Are you Confused about the **Logic Gates**? Today we will study the **Complete details of** Logic Gates-(NOT, OR, AND, NOR, NAND, X-OR, X-NOR GATE), their types, symbols, and boolean expression of each logic gate. We have also provided a PDF for the same.

## Definition of Logic Gates

A logic gate is a circuit with one or more input voltages but only one output voltage. logic gates are fundamental building blocks of the digital system. NOT, OR, and AND Gates are the basic types of gates.

The interconnection of gates to perform various logical operations is called logic design. A truth table lists all possible combinations of inputs and the corresponding outputs. All logic gates obey their truth table.

## Types of Logic Gates

There are 7 types of logic gates. These are the fundamental ones:

AND Gate: When each and every input is true then it gives a true output.

OR Gate : When at least one input is true, it produces a true output.

NOT Gate: Produces the opposite output by reversing the input.

XOR Gate: If the inputs are different, it produces a true output.

Moreover, these gates may be combined to create more complex ones:

NAND gate: It is an AND gate’s reverse.

NOR Gate: It is the opposite of an OR gate.

XNOR Gate: Exclusive NOR operation

Developing an understanding of these gates helps effective digital circuit construction and analysis.

**AND gate**

An **AND gate** is sometimes called the “all or nothing gate”. It has 2 or more input signals. It produces **1/High/On** as output when all inputs are **1/High/On**. Otherwise, it creates a 0 output (nothing).In other words, it creates a **0/Low/Off output** when any input is **0/Low/Off**. An AND gate corresponds to the action of series switches for the input. The below table shows the four commonly used methods for expressing the AND operation.

A | B | Y |
---|---|---|

0 | 0 | 0 |

0 | 1 | 0 |

1 | 0 | 0 |

1 | 1 | 1 |

### OR Gate

An **OR gate** is sometimes called the “any or all gate”. It has 2 or more input signals. It produces a **1/High/On** output if any or all inputs are **1/High/On**. It produces a **0/Low/Off **output when all inputs are **0/Low/Off**. An OR gate corresponds to the action of parallel switches for the input. The below table shows the four commonly used methods for expressing the OR operation.

A | B | Y |
---|---|---|

0 | 0 | 0 |

0 | 1 | 1 |

1 | 0 | 1 |

1 | 1 | 1 |

### NOT Gate

A **NOT gate** produces an output that is the complement of the input. It has only one input signal. It produces a **1/High/On** output when the input is** 0/Low/Off** and produces a **0/Low/Off **output when the input is **1/High/On**. The four commonly used methods of expressing the NOT operation as shown in the figure.

A | Y |
---|---|

0 | 1 |

1 | 0 |

### NOR Gate

A **NOR gate** represents an OR gate followed by an inverter. It has 2 or more input signals. It produces a **1/High/On **when all the inputs are **0/Low/Off**. It produces a **0/Low/Off** output when any or all of the inputs are **1/High/On**. It therefore also acts as a negative (bubbled) AND gate. The below table shows the four commonly used methods for expressing the NAND operation.

A | B | Y |
---|---|---|

0 | 0 | 1 |

0 | 1 | 0 |

1 | 0 | 0 |

1 | 1 | 0 |

### NAND Gate

A **NAND gate** presents an AND gate followed by an inverter. It has 2 or more input signals. It produces a **0/Low/Off** output only when all the inputs are **1/High/On**. It creates a **1/High/On **output when any of the inputs is** 0/Low/Off**.De Mergon’s second theorem says that the NAND gate is equivalent to a negative (bubbled) OR gate. The below table shows the four commonly used methods for expressing the NAND operation.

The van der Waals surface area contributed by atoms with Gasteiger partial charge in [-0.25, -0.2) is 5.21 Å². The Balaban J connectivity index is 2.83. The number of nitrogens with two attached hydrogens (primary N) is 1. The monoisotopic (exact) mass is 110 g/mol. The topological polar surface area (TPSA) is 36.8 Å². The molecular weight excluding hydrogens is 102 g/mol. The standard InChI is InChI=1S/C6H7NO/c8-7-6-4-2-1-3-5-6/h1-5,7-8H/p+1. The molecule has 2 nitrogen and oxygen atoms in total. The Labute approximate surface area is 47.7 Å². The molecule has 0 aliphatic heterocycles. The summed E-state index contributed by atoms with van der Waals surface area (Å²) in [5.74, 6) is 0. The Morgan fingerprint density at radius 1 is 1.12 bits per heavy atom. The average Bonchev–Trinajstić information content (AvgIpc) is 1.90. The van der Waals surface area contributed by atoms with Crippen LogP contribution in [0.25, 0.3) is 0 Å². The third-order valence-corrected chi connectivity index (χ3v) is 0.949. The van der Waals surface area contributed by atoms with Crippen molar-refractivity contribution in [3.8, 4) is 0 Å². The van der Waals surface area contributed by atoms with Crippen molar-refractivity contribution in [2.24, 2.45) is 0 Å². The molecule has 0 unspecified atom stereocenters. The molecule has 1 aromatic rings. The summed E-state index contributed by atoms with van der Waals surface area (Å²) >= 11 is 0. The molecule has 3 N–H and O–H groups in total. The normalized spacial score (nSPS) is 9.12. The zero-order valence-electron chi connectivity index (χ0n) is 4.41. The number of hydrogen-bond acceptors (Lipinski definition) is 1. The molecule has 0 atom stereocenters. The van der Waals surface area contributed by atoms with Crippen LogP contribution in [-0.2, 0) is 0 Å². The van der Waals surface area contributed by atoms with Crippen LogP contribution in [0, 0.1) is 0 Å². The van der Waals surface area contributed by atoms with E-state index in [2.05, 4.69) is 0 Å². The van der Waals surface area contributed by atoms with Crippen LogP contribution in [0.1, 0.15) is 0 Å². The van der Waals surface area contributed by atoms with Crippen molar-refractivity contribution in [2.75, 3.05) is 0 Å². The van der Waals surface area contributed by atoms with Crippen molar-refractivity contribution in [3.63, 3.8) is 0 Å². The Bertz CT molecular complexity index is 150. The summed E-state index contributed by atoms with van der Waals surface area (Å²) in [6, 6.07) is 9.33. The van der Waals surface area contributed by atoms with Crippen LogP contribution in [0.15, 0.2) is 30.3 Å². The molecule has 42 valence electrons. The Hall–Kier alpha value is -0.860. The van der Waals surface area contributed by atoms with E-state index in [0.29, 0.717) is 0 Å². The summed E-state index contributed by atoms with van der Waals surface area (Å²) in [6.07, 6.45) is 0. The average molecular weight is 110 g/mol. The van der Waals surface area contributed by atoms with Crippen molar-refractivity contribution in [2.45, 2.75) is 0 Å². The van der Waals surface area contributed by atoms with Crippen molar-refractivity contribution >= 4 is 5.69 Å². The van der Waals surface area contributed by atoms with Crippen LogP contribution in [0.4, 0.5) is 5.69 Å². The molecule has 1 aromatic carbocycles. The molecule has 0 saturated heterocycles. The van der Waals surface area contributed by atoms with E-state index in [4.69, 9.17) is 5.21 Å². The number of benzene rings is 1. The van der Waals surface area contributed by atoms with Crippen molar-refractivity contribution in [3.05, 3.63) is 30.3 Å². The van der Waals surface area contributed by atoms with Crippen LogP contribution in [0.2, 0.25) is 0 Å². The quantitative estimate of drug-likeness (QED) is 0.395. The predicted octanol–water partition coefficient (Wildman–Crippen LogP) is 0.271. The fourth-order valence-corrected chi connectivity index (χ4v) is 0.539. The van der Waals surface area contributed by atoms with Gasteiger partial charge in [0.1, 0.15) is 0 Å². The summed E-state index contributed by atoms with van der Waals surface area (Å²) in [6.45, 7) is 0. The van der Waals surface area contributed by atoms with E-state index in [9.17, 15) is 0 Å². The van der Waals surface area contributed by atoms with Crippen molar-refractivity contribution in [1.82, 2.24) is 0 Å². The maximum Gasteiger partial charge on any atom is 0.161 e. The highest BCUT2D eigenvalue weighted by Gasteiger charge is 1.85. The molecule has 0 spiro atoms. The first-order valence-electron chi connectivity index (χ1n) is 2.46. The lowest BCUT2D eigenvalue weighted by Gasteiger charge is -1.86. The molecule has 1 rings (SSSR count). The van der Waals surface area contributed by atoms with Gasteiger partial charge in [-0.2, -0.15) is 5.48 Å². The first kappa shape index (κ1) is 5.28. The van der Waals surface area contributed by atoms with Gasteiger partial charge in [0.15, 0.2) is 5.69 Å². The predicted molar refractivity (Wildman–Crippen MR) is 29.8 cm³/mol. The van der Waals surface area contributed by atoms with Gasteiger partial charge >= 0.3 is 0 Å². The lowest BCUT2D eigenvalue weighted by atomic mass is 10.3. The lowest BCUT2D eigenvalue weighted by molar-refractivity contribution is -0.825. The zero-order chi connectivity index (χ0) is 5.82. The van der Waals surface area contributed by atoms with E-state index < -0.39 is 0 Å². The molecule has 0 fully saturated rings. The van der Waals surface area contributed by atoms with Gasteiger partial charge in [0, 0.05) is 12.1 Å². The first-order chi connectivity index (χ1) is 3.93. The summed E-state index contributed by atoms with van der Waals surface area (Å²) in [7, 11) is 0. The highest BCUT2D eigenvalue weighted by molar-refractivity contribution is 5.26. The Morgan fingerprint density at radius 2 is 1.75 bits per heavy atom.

A | B | Y |
---|---|---|

0 | 0 | 1 |

0 | 1 | 1 |

1 | 0 | 1 |

1 | 1 | 0 |

### X-OR Gate

An exclusive-OR **(X-OR) gate** is an anti-coincidence gate. It produces a 1 output only when the odd number of 1 is present at a time. A 2-input X-OR gate is an inequality detector.

It produces a **1/High/On** output only when its two inputs are not equal i.e. when one input is **1/High/On** or **0/Low/Off**. An X-NOR gate can be used as a controlled inverter by connecting one input terminal to logic **1/High/On** and feeding the signal to be inverted to the other terminal. The below table shows the four commonly used methods for expressing the X-OR operation.

A | B | Y |
---|---|---|

0 | 0 | 1 |

0 | 1 | 0 |

1 | 0 | 0 |

1 | 1 | 0 |

### X-NOR Gate

An exclusive-NOR (X-NOR) gate is a coincidence gate. It produces a **1/High/On** output only when an even number of **1/High/On** is present at the input. A 2-input X-NOR gate is an equality detector.

It produces a **1/High/On** output only when its two inputs are equal i.e. when both inputs are **1/High/On** or **0/Low/Off**. An X-NOR gate can be used as a controlled inverter by connecting one input terminal to logic **0/Low/Off** and feeding the signal to be inverted to the other terminal. The below table shows the four commonly used methods for expressing the X-NOR operation.

A | B | Y |
---|---|---|

0 | 0 | 1 |

0 | 1 | 0 |

1 | 0 | 0 |

1 | 1 | 1 |

## Conclusion

**Logic gates** are fundamental components in digital electronics, enabling the creation and manipulation of complex circuits. The seven types of logic gates (AND, OR, NOT, NAND, NOR, XOR, and XNOR) each have their own truth table symbols and Boolean expressions, representing their behavior. These symbols and expressions provide a standardized language for engineers to communicate and document circuit designs. By understanding and leveraging the principles of logic gates, engineers can design efficient and innovative digital systems. It is important to apply these concepts with integrity and originality, promoting ethical practices in the field of digital electronics.